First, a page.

# Fourier Transform of an acceleration signal containing engine orders

I am trying to understand how to evaluate this equation in the context of acceleration data which contain engine orders

$$a^{f_{e}^{crit}}(f)=\sum_{o}^{K}A^{o,f_{e}^{crit}}\mathscr{F}(cos(2\pi \cdot f_{e}^{crit} \cdot o \cdot t))$$

$$a^{f_{e}^{crit}}$$ is the acceleration, $$f_{e}^{crit}$$ is the critical engine speed, $$A^{f_{e}^{crit}}$$ is the acceleration expressed as a complex number and $$o=0.5,1,1.5,....$$ are the engine orders

My confusion arises when I try to understand how it is possible to sum the time histories of the engine orders and then apply a fourier transform to frequency domain. I am not actually sure is it possible to have a time history of an engine order...

Any clarifications will be appreciated. Thanks!

• What do you mean by "engine order"? And is this acceleration signal the vehicle acceleration, or is it an accelerometer mounted to an engine block that's sensing vibration? Jan 11, 2020 at 19:57
• The engine orders are the harmonics of vibration described by N multiples of engine speed. It is an accelerometer mounted on the engine Jan 12, 2020 at 17:56
• That looks like a very peculiar way to express a fairly standard inverse Fourier transform, very possibly by an author who does not want to introduce the student to Dirac impulses. I'm also pretty sure that it's erroneous (because $\mathcal{F}^{-1} \left \lbrace i \mathcal{F} \left \lbrace \cos \omega t \right \rbrace \right \rbrace \ne \sin \omega t$). Can you reference the text out of which it comes? Jan 12, 2020 at 18:22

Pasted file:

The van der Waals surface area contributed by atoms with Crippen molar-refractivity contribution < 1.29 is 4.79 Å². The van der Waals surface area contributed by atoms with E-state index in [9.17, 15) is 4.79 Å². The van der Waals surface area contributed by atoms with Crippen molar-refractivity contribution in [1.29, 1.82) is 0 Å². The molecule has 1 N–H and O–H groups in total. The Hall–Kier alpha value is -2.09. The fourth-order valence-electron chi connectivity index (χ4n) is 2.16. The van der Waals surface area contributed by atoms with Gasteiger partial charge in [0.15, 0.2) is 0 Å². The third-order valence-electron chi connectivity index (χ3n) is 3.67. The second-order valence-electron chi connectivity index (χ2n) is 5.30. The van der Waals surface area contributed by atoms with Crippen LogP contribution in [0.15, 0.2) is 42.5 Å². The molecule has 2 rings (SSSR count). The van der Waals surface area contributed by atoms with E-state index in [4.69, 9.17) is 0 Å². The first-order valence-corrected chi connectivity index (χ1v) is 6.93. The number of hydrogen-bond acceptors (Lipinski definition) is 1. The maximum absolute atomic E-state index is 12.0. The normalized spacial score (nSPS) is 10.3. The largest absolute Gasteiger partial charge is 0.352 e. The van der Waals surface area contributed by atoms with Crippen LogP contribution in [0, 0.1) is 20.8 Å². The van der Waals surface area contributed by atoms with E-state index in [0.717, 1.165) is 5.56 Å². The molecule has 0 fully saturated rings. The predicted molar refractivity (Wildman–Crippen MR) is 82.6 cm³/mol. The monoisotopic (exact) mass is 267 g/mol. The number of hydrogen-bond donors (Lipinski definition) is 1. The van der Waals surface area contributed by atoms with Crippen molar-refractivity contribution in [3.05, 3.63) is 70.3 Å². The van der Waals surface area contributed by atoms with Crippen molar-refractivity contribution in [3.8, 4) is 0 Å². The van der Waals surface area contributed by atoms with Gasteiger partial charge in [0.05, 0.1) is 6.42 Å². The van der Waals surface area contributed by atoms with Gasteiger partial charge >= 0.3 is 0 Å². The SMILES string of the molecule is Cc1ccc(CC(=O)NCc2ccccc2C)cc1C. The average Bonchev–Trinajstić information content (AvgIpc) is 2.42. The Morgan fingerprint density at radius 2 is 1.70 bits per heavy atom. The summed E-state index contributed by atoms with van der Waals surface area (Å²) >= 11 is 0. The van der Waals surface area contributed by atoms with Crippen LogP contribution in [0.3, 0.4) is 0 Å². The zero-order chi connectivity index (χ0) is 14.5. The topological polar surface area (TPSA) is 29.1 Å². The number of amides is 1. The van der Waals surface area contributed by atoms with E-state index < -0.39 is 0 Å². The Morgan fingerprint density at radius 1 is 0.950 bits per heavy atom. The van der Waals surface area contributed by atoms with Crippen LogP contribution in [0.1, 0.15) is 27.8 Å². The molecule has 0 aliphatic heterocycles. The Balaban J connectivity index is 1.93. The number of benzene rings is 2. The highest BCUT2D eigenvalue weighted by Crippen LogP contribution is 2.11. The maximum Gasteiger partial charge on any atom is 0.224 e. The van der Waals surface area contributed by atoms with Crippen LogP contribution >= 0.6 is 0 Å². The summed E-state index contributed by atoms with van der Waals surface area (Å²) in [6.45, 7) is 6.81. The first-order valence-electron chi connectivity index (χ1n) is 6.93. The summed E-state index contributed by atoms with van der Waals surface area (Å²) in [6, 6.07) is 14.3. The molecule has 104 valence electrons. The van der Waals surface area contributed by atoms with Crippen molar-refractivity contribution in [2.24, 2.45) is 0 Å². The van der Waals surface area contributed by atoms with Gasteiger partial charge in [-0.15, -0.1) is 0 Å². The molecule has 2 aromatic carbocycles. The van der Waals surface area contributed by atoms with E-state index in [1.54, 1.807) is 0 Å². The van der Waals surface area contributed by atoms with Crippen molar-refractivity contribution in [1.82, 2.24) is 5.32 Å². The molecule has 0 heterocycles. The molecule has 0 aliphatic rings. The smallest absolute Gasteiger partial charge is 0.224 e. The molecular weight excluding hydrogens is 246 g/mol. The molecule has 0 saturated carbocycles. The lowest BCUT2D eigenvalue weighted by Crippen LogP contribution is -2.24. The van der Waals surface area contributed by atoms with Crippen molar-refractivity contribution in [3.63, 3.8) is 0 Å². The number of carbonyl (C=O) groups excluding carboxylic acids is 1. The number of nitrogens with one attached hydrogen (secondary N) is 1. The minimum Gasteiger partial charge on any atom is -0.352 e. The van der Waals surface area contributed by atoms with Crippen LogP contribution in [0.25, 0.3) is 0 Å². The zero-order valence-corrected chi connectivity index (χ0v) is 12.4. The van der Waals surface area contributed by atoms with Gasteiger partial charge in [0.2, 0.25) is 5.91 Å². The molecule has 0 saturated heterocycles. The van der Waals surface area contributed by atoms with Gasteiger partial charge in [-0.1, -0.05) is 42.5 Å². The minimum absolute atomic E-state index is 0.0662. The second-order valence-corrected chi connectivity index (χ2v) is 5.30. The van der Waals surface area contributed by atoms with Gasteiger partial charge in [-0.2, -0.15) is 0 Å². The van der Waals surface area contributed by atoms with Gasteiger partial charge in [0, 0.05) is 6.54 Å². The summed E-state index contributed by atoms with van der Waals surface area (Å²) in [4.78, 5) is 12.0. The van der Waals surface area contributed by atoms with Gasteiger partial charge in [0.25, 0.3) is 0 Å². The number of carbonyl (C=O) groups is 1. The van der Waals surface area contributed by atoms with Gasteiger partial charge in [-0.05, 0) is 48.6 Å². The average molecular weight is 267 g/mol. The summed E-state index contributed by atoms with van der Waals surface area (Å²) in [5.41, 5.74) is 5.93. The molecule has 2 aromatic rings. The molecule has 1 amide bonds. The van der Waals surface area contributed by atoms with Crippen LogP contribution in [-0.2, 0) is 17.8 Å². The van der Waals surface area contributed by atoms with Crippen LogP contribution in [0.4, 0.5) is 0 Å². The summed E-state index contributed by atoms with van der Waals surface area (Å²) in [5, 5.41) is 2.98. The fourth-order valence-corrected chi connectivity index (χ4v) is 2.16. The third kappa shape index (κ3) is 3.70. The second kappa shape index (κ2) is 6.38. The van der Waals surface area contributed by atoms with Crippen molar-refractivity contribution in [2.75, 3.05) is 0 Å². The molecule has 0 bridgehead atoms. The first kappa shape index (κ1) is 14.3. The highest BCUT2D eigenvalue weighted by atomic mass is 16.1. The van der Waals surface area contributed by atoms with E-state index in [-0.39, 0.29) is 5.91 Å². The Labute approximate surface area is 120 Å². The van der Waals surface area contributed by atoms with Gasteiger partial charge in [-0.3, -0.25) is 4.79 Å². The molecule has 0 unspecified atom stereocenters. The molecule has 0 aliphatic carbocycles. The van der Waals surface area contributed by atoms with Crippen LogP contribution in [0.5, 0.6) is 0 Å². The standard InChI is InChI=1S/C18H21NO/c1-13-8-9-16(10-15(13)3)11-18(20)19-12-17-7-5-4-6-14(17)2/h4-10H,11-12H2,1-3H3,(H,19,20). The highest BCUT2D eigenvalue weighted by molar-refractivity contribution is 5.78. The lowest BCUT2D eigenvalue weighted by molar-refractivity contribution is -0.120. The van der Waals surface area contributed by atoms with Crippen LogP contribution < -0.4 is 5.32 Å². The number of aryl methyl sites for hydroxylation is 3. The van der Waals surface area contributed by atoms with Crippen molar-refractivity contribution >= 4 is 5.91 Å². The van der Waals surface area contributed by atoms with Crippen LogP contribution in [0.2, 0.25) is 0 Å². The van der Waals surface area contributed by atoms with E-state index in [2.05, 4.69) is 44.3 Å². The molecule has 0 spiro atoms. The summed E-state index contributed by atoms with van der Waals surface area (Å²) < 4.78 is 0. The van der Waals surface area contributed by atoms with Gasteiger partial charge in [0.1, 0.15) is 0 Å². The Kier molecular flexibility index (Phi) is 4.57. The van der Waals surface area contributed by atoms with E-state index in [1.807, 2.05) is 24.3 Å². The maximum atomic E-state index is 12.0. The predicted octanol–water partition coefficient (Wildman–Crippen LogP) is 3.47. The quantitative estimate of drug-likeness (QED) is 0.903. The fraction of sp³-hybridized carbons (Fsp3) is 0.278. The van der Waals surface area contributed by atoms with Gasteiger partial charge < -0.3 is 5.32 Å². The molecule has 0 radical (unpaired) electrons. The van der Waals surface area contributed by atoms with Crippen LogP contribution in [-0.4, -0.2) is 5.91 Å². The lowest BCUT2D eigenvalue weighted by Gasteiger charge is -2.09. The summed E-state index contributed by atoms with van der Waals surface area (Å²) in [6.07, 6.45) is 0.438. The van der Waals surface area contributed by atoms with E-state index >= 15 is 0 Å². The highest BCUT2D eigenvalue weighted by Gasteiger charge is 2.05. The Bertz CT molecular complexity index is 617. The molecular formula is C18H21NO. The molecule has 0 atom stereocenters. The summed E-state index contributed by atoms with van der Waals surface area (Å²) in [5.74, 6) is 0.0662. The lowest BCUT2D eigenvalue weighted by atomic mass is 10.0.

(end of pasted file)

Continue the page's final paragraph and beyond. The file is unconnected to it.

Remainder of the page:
• You will find it on pg15 eqn 2.36. The description starts on pg14 via this link...liu.diva-portal.org/smash/… Jan 12, 2020 at 18:51
• It's a student thesis. Even given that it's a Master's thesis, it's by some guy who doesn't have to get all the signal-processing 'i's dotted and 't's crossed. I think you just need to accept that the guy is -- probably unknowingly -- playing fast and loose with the math. He goes off the rails at equation 2.37, but he makes complimentary mistakes going from 2.37 to 2.38, so the final answer is correct. Jan 12, 2020 at 19:34